Organimation uses available wave files within these instruments to create new sounds, yet don't take this library for granted. Extra-thick rotary speaker effects, throaty overdrive and enhanced stereo give you the feel of classic jazz, rock and gospel organs.

Would you like to view all the Yamaha Synth Voice Libraries?
Browse all Yamaha Voice Synth Libraries.

Thursday, September 11, 2014

Hidden Feature – How to perform a “ritard” with a style ending

When playing a song, it’s important to lead your listener along through arrangement, and give musical hints as to what is coming next. For example, it should be obvious to the listener when you are about to end the song. Stopping abruptly at the end with no hint that it was coming leaves the song sounding incomplete and unprofessional. To solve this, quite often in pop music the song simply fades out, and gives the listener a chance to “say goodbye” to the tune.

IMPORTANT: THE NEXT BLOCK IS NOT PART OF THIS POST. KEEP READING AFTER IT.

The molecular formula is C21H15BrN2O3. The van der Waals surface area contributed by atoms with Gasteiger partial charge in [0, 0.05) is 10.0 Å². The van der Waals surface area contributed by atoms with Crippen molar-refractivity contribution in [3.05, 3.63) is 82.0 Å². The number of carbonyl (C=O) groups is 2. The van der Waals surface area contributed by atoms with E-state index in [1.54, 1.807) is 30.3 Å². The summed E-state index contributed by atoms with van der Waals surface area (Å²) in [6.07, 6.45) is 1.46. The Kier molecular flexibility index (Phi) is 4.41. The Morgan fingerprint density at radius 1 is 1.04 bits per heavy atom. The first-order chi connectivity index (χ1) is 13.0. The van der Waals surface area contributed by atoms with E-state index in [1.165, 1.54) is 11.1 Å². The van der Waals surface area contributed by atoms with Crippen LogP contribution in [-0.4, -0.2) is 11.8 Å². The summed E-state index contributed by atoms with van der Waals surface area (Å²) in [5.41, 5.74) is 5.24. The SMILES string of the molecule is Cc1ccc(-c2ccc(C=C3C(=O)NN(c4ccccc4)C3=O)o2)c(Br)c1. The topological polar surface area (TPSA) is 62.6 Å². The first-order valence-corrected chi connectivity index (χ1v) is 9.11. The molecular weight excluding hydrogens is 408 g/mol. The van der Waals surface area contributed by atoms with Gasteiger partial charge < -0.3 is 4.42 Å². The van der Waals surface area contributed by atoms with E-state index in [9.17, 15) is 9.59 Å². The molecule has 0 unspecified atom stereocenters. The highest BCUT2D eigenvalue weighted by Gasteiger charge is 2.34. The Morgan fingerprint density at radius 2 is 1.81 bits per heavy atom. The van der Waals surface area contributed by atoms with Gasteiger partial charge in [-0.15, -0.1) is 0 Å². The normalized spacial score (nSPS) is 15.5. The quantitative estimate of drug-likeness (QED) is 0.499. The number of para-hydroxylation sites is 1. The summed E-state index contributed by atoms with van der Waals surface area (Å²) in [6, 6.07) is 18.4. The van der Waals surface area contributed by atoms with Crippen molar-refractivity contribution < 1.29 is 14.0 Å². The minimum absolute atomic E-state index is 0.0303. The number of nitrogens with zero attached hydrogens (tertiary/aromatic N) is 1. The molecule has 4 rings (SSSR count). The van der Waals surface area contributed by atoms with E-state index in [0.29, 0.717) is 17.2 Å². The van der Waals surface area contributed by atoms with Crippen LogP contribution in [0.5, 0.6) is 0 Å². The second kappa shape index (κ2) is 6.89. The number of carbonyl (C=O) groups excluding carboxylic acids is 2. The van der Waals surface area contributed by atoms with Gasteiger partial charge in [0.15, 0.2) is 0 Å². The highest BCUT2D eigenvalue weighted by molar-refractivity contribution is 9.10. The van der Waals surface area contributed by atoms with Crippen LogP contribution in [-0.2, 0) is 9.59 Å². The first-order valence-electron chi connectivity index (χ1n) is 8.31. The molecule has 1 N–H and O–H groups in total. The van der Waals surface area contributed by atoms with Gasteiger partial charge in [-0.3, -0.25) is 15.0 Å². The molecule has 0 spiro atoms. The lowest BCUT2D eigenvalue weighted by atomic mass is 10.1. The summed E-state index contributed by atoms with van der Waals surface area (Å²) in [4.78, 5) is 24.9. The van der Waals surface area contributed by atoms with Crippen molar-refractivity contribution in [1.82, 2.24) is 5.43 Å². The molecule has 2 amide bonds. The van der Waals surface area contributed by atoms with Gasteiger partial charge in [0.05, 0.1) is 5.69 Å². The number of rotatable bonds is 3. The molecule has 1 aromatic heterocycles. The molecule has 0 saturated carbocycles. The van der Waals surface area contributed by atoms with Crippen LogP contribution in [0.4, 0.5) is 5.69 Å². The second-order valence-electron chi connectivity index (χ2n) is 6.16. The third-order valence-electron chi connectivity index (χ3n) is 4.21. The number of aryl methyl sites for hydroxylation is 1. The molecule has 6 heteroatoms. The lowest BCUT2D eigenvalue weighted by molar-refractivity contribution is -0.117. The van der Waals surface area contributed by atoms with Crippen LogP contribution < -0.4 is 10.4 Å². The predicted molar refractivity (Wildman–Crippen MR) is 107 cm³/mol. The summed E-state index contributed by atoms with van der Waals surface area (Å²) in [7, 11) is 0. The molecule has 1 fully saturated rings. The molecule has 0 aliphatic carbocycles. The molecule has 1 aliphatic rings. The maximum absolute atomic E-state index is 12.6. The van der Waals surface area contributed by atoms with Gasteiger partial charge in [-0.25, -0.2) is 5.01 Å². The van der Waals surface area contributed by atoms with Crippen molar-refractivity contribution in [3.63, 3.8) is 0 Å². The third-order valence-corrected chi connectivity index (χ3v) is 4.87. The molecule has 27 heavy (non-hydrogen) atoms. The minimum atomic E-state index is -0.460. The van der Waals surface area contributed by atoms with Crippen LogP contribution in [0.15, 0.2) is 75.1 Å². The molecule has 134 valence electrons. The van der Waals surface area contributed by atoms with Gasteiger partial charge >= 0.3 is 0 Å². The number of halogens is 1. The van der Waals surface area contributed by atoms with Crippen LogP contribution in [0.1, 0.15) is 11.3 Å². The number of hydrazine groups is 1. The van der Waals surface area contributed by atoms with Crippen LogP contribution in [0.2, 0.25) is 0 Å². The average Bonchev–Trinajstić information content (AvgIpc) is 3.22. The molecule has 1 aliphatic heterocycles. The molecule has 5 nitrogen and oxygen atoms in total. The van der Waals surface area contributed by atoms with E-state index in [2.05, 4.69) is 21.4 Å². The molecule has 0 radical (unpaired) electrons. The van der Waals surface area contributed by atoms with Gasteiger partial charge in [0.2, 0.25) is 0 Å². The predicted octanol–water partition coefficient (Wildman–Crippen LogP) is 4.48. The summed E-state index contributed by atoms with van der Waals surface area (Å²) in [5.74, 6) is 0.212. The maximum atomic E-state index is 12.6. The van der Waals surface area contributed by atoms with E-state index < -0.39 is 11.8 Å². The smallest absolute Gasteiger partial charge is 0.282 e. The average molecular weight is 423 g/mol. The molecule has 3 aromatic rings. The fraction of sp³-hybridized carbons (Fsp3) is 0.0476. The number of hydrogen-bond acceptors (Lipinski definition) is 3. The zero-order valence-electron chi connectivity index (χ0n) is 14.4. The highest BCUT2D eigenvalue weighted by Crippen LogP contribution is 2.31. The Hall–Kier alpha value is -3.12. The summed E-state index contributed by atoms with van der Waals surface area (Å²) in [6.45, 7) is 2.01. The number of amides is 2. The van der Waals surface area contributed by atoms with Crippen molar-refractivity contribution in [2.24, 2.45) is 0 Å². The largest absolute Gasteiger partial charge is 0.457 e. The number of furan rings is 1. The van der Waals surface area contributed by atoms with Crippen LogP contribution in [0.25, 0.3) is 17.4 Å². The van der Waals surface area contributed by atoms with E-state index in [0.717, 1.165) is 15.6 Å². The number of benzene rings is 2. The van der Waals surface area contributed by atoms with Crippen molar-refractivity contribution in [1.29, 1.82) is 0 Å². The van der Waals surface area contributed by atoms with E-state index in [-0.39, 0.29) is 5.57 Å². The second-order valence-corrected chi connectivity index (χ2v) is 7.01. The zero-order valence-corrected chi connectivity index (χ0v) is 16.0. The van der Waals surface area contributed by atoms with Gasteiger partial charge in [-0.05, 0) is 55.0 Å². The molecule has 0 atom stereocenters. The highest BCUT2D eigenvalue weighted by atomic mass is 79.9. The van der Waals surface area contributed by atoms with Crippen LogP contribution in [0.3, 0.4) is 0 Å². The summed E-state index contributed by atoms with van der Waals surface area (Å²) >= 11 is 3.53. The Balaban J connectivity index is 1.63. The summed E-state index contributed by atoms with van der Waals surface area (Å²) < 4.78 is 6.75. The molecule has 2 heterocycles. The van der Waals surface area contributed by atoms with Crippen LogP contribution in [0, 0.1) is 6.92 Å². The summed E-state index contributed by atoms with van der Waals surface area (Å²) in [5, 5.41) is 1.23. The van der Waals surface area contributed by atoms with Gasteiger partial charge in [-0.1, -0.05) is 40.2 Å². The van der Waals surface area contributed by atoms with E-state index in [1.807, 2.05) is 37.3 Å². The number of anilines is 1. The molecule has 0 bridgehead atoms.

But another common method that has been used for centuries is to “ritard,” or slow down, that last phrase or measure of a song. That’s easy to do when playing with a band, or playing a solo piano. But when you are using an accompaniment style on your keyboard, such as, “8 Beat 1,” you may be wondering how to slow down then ending of the style to create this effect. Trying to turn the tempo dial while playing is not easy, and doesn’t usually give the desired result.

So here’s a tip – Yamaha keyboards have a built in feature that slows down the ending of a style. To access it, just press the desired ending button, then PRESS IT AGAIN once the ending has started. You’ll hear the song come to a slow dramatic finish!